When the packing was finished, they hired a horse from the local stable and hauled the cart to the town center where the trade caravan was forming. Six other wagons had arrived in the snow and it looked like that would be it. Sterling wondered why there was a trade caravan at all in this snow, but in a strange way it made sense. The author had established weekly trade caravans and never conceded that they would halt due to weather. This worked out for the party, providing a way for them to make it to Farstead without having to travel on their own. Safety in numbers is just as valid when the enemy is nature as it is when the enemy is orcs. When the adventuring wagon arrived, the caravan leader tied a long rope between the wagons, then shouted over the wind and they began to move.

The snow had been near constant since the author had gone silent. Sam thought to herself how unfortunate the timing was, as the blizzard would only have lasted a few days under ordinary circumstances. Now, as they left the village, they had to fight through several feet of snow along the road. But between Sterling's sorcery plowing the snow and hardy northern horses undeterred by the wind, they still managed to make good time.

The snow stopped suddenly only two days out of the village, apparently the writer had not written the whole of Tellerand with snow, and they made up almost a full day with the subsequent fair weather. Soon they arrived in Farstead and parted ways with the company to seek the Oracle.

In the center of Farstead stood the Temple of Evion. Luck was on their side, for Evion was a goodly deity granting frequent and kindly boons to her followers. Sam stood on the first step up towards the door, feeling suddenly uncertain of her self-appointed quest. She turned and saw Sterling and Jerri standing behind her, exuding confidence that she didn't feel herself, but their encouragement gave her the nudge she needed. She took a deep breath and entered the temple.

"So, what did she say?" Sterling stood impatient as Sam exited from the temple. And Sam just stood in deep thought, with almost a sickly pallor over her face. "What's the answer? Did she know anything at all?" Meanwhile Jerri just stood silent and patient.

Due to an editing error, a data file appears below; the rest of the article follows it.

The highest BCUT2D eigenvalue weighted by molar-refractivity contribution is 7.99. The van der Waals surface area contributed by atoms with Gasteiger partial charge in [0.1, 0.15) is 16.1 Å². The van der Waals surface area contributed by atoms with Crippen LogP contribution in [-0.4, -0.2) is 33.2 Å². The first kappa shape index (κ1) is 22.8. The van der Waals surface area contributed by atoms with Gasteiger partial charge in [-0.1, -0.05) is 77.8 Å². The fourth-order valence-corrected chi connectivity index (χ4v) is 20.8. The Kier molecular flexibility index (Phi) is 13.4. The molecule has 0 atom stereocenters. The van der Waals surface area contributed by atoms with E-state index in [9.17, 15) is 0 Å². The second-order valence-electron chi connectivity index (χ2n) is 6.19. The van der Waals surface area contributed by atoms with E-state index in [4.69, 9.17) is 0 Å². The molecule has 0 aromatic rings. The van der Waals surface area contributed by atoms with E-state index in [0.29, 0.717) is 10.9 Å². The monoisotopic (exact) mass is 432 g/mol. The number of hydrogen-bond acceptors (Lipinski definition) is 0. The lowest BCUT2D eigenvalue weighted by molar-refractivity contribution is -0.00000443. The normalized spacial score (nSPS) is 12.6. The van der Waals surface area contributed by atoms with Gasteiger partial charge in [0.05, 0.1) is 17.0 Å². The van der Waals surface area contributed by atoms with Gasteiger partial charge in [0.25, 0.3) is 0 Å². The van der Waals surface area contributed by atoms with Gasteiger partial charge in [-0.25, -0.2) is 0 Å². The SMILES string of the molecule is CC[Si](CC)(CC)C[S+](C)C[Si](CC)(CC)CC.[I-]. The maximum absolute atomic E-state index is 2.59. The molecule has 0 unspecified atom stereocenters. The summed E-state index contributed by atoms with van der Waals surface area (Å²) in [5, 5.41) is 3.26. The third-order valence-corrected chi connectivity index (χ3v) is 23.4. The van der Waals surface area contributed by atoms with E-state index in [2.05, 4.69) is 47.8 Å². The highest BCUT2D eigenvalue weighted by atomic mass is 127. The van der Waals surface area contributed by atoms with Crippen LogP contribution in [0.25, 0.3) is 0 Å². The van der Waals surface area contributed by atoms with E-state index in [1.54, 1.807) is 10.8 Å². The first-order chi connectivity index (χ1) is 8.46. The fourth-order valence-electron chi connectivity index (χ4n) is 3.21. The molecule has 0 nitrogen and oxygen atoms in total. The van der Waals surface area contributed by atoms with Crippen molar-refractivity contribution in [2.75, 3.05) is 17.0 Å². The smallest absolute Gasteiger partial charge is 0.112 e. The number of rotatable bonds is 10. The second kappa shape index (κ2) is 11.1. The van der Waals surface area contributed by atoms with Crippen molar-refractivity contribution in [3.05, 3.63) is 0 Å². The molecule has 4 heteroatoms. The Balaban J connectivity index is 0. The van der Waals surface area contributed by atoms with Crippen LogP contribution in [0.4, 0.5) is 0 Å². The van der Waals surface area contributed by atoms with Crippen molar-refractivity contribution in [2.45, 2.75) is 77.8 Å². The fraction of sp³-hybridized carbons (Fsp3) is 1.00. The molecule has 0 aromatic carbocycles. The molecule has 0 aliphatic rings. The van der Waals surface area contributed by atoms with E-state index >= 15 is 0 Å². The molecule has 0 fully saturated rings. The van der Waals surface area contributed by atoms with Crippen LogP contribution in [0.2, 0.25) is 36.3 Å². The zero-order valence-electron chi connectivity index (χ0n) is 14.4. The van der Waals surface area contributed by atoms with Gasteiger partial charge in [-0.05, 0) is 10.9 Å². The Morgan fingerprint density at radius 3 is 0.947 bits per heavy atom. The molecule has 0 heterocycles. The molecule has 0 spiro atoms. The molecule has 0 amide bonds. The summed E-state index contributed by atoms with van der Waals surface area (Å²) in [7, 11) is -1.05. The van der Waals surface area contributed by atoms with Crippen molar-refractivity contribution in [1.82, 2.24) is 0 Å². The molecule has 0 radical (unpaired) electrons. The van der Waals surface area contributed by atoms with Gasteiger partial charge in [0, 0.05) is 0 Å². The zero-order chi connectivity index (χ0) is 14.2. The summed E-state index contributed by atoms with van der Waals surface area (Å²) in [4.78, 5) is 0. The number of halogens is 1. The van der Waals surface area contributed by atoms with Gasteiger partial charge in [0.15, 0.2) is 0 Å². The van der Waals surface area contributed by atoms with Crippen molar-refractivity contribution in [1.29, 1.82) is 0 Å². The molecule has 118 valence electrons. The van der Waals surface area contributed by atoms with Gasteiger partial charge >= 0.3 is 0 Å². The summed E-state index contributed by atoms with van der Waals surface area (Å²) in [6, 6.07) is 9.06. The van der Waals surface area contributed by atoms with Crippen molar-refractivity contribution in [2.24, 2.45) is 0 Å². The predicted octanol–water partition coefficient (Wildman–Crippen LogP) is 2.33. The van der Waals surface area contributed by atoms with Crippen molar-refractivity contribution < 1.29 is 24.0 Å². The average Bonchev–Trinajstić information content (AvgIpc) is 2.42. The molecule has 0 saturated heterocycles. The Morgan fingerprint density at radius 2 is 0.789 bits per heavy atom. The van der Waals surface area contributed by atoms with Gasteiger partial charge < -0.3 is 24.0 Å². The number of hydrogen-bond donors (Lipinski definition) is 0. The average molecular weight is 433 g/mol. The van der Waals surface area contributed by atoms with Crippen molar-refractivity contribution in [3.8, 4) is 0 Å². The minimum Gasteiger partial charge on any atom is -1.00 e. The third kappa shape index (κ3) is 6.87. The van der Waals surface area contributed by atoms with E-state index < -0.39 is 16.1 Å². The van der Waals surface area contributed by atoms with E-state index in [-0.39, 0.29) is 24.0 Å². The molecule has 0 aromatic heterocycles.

After a moment, Sam picked her head up, straightened her back, and faced the others. "The author is…" she choked, took a deep breath and continued, "The author is dying."

The utter shock was so profound even Jerri's mouth hung open in dismay. With a stutter he managed to stammer "D-… d-…. Dying? H- How?"

Sam's shoulders fell again and she looked as defeated as she did when she came out of the temple moments before. "It's a disease, something called 'cancer'. It's a terrible, long, slow, painful death." She paused a moment and then spoke on, "And it gets worse. Their world has no magic, no healing, and this disease is incurable."

Sterling simply fell to the ground. Jerri stepped over and knelt by Sterling, putting his hand on Sterling's shoulder. "Is there nothing we can do?" Jerri's gift for pertinent questions was as perfectly timed as ever. Sam's mind began spinning with ideas. She turned to look up at the sun and sought inspiration in its warm rays. "What can we do?" she thought.

Then, as they had so many times before when the writer was aiding her, ideas suddenly started clicking together. Slowly a plan began to form. While the despair was threatening to take over in Sterling's heart, Sam was beginning to catch a glimmer of hope in the sunshine. "Healing magic is everywhere, here. Curing the writer would be simple if they were here." Sam looked down at Sterling and Jerri, who looked back with just a slight sense of purpose reentering Sterling's darkened countenance. "We need to bring the writer here.